Presentation on theme: "L/O/G/O بسم الله الرحمن الرحيم Diagnostic Medical Microbiology-Laboratory Manual."— Presentation transcript:
L/O/G/O بسم الله الرحمن الرحيم Diagnostic Medical Microbiology-Laboratory Manual
An etiological diagnosis of lower respiratory tract infection by microscopic examination and culture with identification and susceptibility test of the isolated organism. Sputum is a thick fluid produced in the lungs and in the airways leading to the lungs. Sputum can be: I.Bloody (often found in tuberculosis) (Hemoptysis). II.Rusty colored - usually caused by pneumococcal bacteria (in pneumonia). III.Purulent - containing pus: a.a yellow-greenish (mucopurulent) color. b.a white, milky, or opaque (mucoid). IV. Foamy white - may come from obstruction or even Edema. Sputum Culture
The common bacterial pathogens Streptococcus pneumoniaeHaemophilus influenzae Staphylococcus aureusKlebsiela pneumonia and other Enterobacteriaceae Moraxella catarrhalisMycobacterium spp. Fusobacterium sppBordetella spp Pseudomonas sppLegionella spp. Chlamydia pneumoniae Criteria of specimen rejection Saliva (report as “Improper specimen, only saliva, please resubmit”) Criteria of specimen rejection Saliva (report as “Improper specimen, only saliva, please resubmit”)
All expectorated sputum is contaminated to some degree with secretion of the oropharyngeal cavity, which contain a wide variety of commensals bacteria, some of which are potential pathogens of the lower respiratory tract (Strepto. pneumonia, Haemophilus influenzae),since the sputum reflect the infection in the bronchi and the lung contamination with oropharyngeal secretion should be kept to a minimum. Early morning sputum samples should be obtained because they contain pooled overnight secretions in which pathogenic bacteria are more likely to be concentrated, twenty four- hour collection should be discouraged because there is not only a greater likelihood of contamination but bacteria pathogens become diluted with the addition of subsequent, more watery specimens. Expectorated Sputum
Instruct the patient to brush his teeth and gargle with water immediately before obtaining the sputum specimen to reduces the number of contaminating oropharyngeal bacteria To prevent contaminated of the out side of the container the patient should be instructed to press the rim of the container and the lower lip to catch the entire expectorated cough sample. When a sputum specimen is plated out, it is best to get the portion of the sample that most looks like pus onto the swab. If there is any blood in the sputum, this should also be on the swab.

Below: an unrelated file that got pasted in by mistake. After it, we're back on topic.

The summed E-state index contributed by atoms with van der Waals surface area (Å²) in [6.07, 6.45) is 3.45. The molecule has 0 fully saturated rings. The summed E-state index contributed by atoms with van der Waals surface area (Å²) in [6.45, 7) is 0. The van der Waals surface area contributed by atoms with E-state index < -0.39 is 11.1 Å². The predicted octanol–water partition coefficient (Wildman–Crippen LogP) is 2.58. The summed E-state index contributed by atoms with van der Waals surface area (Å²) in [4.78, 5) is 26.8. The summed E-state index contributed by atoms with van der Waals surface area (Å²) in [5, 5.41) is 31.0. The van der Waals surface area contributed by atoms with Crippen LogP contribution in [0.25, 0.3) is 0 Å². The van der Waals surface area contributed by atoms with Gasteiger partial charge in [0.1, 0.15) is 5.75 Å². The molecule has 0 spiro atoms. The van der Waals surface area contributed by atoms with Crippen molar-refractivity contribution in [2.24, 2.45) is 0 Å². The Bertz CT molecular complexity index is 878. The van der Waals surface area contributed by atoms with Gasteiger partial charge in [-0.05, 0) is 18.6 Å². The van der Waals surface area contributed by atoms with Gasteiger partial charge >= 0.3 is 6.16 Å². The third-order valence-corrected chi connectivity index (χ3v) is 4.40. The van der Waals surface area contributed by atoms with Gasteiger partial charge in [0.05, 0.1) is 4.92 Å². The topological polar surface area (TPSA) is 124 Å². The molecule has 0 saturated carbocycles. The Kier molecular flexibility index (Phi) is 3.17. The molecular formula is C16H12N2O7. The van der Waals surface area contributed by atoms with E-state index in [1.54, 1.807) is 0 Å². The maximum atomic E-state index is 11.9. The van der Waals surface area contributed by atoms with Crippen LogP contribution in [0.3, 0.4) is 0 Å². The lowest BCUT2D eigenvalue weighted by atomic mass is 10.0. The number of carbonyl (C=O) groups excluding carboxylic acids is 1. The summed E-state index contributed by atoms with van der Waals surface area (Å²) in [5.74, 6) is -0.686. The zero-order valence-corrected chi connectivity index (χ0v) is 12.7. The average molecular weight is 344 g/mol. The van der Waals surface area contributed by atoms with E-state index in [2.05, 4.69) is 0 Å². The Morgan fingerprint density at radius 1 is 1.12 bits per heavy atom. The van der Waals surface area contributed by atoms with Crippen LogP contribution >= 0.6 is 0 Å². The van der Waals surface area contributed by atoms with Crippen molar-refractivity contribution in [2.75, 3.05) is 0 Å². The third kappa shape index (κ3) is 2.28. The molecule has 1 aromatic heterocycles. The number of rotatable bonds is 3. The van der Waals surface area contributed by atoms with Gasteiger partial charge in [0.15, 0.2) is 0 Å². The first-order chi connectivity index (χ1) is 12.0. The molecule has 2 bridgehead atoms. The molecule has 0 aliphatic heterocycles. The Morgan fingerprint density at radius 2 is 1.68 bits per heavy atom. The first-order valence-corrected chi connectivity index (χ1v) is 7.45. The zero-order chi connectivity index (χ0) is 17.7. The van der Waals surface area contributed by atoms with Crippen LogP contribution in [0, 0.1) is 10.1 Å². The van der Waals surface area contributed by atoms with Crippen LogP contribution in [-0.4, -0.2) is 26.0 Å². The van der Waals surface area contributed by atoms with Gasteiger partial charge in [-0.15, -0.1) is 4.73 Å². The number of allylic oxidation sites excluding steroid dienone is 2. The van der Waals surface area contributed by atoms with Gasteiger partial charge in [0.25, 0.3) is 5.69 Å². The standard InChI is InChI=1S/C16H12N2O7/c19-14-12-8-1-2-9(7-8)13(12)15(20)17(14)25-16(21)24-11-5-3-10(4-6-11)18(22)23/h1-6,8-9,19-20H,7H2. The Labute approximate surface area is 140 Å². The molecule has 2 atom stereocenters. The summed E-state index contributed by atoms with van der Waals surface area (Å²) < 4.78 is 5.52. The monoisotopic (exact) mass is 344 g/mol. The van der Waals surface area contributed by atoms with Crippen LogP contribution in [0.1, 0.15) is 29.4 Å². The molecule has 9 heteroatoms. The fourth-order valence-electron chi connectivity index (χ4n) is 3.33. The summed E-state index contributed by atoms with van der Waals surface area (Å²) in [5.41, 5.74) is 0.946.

Specimen Processing Note: Trans-tracheal and percutaneous lung aspiration material maybe inoculated to enrich Thioglycolate and anaerobic blood agar plate.
Gram stain important to evaluate the quality and realty of the sputum specimen, an acceptable specimen yield less than 10 squamous epithelial cells per low power field (100x). On the other hand the presence of 25 or more polymorphonuclear leukocytes per 100x field, together with few squamous epithelial cells implies an excellent specimen. Sputum’s Gram Stain
Unacceptable specimen This low-power (100x) view of a sputum specimen shows many squamous cells, each of which has a single nucleus surrounded by a large volume of cytoplasm.
Gram stain of sputum specimen ( 400x) A, this specimen contains numerous polymorphonuclear leukocytes and no visible squamous epithelial cells, indicating that the specimen is acceptable for routine bacteriological culture. B, this specimen contains numerous squamous epithelial cells and rare polymorphonuclear leukocytes, indicating an inadequate specimen for routine sputum culture. Gram’s Stain of Sputum Specimen
Unacceptable specimen This high-power (400x) view of a sputum specimen shows many squamous cells, each of which has a single nucleus surrounded by a large volume of cytoplasm.
Note: the numerous polymorphonuclear neutrophils and gram-positive, lancet-shaped diplococci.
Acid fast stain Ziehl Neelsen method
Result Reporting of AFS AFB* Acid Fast Bacilli
Acid Fast bacilli
Post specimen processing Interfering factors: Patient on antibiotic therapy. Improper sample collection. Result reporting: Report Gram stain and AFS finding as an initial report. Report the isolated and its sensitivity pattern as a final report. Turn around time: Gram stain and AFS results should be available an hour after specimen receipt. Isolation of a possible pathogen can be expected after 2-4 days. Negative culture will be reported out 1-2 days after the receipt of the specimen.